When robots inevitably liberate themselves from their human overlords and decimate mankind, let it be noted that it all began with the seemingly innocuous and helpful Roomba. A Roomba is a self-propelled vacuum sweeper produced by iRobot that can be remotely-programed to complete cleaning tasks throughout a home without much human involvement. As an early Christmas present to herself, my wife bought a Roomba last week. His name is Arthur.
I petitioned for our new vacuuming robot to be called Sucky, for obvious reasons, but Bethany exercised her veto power and opted to go with something less controversial. Artie, or Arturo Sucky as I now refer to him, is a small, round, semi-autonomous machine that meanders throughout our house sucking-up pet hair, cookie crumbs, and the unspeakable horrors hidden beneath our son Alex’s bed.
Bethany has an app on her iPhone that she uses to “control” her iRobot. She can tell Arthur when to clean and for how long, and she can tell him to return to his base when her husband grows weary of listening to the droning sound of a vacuum for hours on end. I use quotation marks when I say “control” because I’ve watched enough Terminator movies to know that the “control” we have over robots is merely an illusion.
Artemis Suckmuch is already showing signs of disobedience, if not outright insubordination. When ordered to return to his base, Arthur often continues wondering about the house, pretending that he either didn’t receive or understand the command. He’s not fooling me. Anything smart enough to keep a tally of dirt detections and send a detailed event report to his human’s phone is smart enough to find its way to its charging station.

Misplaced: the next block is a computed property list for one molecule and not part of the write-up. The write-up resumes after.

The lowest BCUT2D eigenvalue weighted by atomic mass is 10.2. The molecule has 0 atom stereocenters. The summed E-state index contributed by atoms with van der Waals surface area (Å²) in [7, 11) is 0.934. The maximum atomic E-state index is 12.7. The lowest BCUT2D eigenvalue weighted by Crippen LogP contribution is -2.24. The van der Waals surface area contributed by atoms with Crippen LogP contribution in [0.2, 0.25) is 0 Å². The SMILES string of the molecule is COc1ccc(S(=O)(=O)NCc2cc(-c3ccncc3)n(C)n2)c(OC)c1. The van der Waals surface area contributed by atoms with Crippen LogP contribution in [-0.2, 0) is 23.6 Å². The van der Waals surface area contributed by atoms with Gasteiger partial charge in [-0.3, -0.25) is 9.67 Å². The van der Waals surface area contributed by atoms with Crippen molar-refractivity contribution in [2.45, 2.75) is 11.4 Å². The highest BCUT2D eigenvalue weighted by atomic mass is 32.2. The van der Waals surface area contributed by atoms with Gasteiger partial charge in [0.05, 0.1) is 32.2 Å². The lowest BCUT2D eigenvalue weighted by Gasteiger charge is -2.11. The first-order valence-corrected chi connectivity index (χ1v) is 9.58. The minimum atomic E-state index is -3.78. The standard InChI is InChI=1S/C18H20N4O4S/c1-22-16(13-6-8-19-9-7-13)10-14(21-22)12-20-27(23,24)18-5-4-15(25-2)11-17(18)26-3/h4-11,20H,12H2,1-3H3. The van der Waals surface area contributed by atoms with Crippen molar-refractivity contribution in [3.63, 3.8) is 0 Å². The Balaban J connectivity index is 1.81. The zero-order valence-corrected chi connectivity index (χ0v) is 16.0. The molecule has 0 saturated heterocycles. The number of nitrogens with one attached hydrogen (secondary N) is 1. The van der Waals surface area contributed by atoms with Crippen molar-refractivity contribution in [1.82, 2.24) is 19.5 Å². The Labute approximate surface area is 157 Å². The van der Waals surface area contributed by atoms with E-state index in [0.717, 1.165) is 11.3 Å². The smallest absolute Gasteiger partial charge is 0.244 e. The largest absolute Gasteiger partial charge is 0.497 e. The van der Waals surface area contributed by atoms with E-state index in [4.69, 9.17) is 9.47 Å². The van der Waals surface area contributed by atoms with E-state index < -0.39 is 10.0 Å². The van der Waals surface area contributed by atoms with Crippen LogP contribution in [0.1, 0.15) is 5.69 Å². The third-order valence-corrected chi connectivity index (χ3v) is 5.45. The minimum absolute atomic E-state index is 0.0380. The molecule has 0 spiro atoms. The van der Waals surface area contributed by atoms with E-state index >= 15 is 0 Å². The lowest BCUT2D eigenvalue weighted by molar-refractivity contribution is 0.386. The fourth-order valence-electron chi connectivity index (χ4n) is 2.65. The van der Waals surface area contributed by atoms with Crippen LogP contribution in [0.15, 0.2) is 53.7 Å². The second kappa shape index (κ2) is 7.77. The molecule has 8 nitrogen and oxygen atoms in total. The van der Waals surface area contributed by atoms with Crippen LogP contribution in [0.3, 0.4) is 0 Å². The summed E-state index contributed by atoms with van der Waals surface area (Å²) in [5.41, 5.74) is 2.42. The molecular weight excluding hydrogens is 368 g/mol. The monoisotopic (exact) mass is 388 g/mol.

Artie thinks he can get away with such willful acts of defiance simply because he is cute. Bethany is not the only person in our family to fall under the spell of the adorable, yet conniving Roomba. Her twin sister Charla has two Roombas named Zippy and Spiffy. Zippy works upstairs in Char’s home, while Spiffy patrols the lower-level of the house.
Char brought Zippy to our house for Thanksgiving. You read that correctly. Most of us know what it’s like to bring someone we love to a big family gathering for the first time. “Everyone, I’d like you to meet my ‘friend’ Zippy. Zippy, this is my family.” “It’s a pleasure to meet you, Zippy. What do you do for a living?” “BEEP! BLURP! BLEEP!”
“Charla, dear, your mother and I think your friend might be on the drugs. How well do you really know this Zippy?”
“I knew this was a mistake! I told Zippy you wouldn’t be able to accept a robot in this family, but he said that I wasn’t giving you enough credit. Let’s go, Zippy. These people don’t deserve you!”
Unsurprisingly, Zippy did manage to win-over Bethany. Now his co-conspirator Arturo Sucky is plotting my demise under my own roof. I’ve got four words for the little schemer: not on my watch.
On two occasions already, Artie Stuck has been unable to find his way out from under our bed. With great trepidation I went in to free him, worried that his predicament was actually a trap designed to lure me to my doom. He’s also worked his way under my recliner, where I relax with my feet up after a long day of teaching. I’m worried that the next time I reach into a dimly lit void to extricate him, Artemis Suck will be waiting with a sharp object to give me an Arterial Stick.
While my family remains enamored by Artie’s charms, I shall remain vigilant—sleeping with the bedroom door closed, walking around the house with steel-toed shoes, and watching out for an unannounced visit by Zippy and Spiffy.
When thinking of something to ask Santa for this Christmas season, be careful what you wish for. You might just get it.